MY kite broke loose on a windy day,
And 'way, 'way up in the air it flew;
And though I've sought for it, far and near,
It has never come back from the lofty blue.
Now where does it stay, and what does it see,
And what all day long does it find to do?
I think that it floats on a snowy cloud
Or jauntily rides on a saucy breeze;
And when it gets weary it flutters down
To the shelter of tall and stately trees;
Or the fairies may use it as a sail
For their fairy barks that patrol the seas.
The Singing Top
ON sunny days I spin my top
From morning until noon;
It whirls in rings,
And hums and sings
This little pleasant tune,
"Sweet April comes, then leafy May,
And then comes golden June!"
The Teasing Hoop
MY hoop goes trundling down the street
And I go skipping after,
And as it bounds along so fleet,
It says with elfin laughter:
"Make up your mind that in this race
You're bound to have the second place,
No matter, child, how hard you try,
You cannot run as fast as I."
"Salt! Vinegar! Mustard! Pepper!"
SPRING evenings after supper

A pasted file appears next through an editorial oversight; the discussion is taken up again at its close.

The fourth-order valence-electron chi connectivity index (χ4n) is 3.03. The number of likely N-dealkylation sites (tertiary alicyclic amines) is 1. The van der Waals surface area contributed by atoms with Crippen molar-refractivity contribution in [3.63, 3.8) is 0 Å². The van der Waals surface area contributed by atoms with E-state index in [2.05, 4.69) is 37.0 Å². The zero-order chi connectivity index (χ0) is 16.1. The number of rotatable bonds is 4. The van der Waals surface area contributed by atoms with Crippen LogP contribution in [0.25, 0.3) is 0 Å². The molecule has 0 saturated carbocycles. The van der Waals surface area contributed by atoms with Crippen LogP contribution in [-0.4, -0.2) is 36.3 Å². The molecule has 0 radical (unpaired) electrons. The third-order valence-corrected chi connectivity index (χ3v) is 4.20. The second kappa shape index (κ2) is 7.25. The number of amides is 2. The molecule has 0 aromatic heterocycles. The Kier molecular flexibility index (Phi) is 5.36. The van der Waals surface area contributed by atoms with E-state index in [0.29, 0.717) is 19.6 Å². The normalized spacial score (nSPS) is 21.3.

When we're all dressed up so neat,
We children take our skipping-rope
And play out in the street.
You never heard such noise and mirth,
Or saw such nimble feet.
We jump all sorts of fancy ways,—
"High water, water low",
And some of us jump "Double Dutch",—
We do it fast or slow ;
But "Vinegar, mustard, pepper, salt!"
Is the favorite, you know.
Adventures on Roller Skates
ON April afternoons I say,
"Mama, I'd like to skate today."
She thinks I'll play out in the street
With Maude and Harold Jones and Pete,—
But really I go far away.
Sometimes I skate in Switzerland,
With ice-clad hills on every hand;
Sometimes I'm off in Russia far,—
(They still talk there about the czar!)
I'm sorer here, you understand!
I skate in Greenland; Norway, too,
And skim its fiords of icy blue.
When I get back my mother calls,
"Come in before the dampness falls!"
She'd wonder if she really knew!
The Happy Organ-Grinder
THE organ man comes down our street
On afternoons of later May,
And just as soon as he appears,
I actually forget to play.
He is a ragged man and old,
His day's work ought to make him weary;
And yet he smiles and smiles at me
And always seems so bright and cheery.
Perhaps his organ keeps him so,—
He makes it play such glorious things!
And when he sees me listening there
He throws his gray head back and sings.
His song excites me, makes me know
I'm listening to some thrilling story.
My brother says the words are these,
"Frenchmen, arise, awake to glory!"
Published in The Brownies' Book, May 1920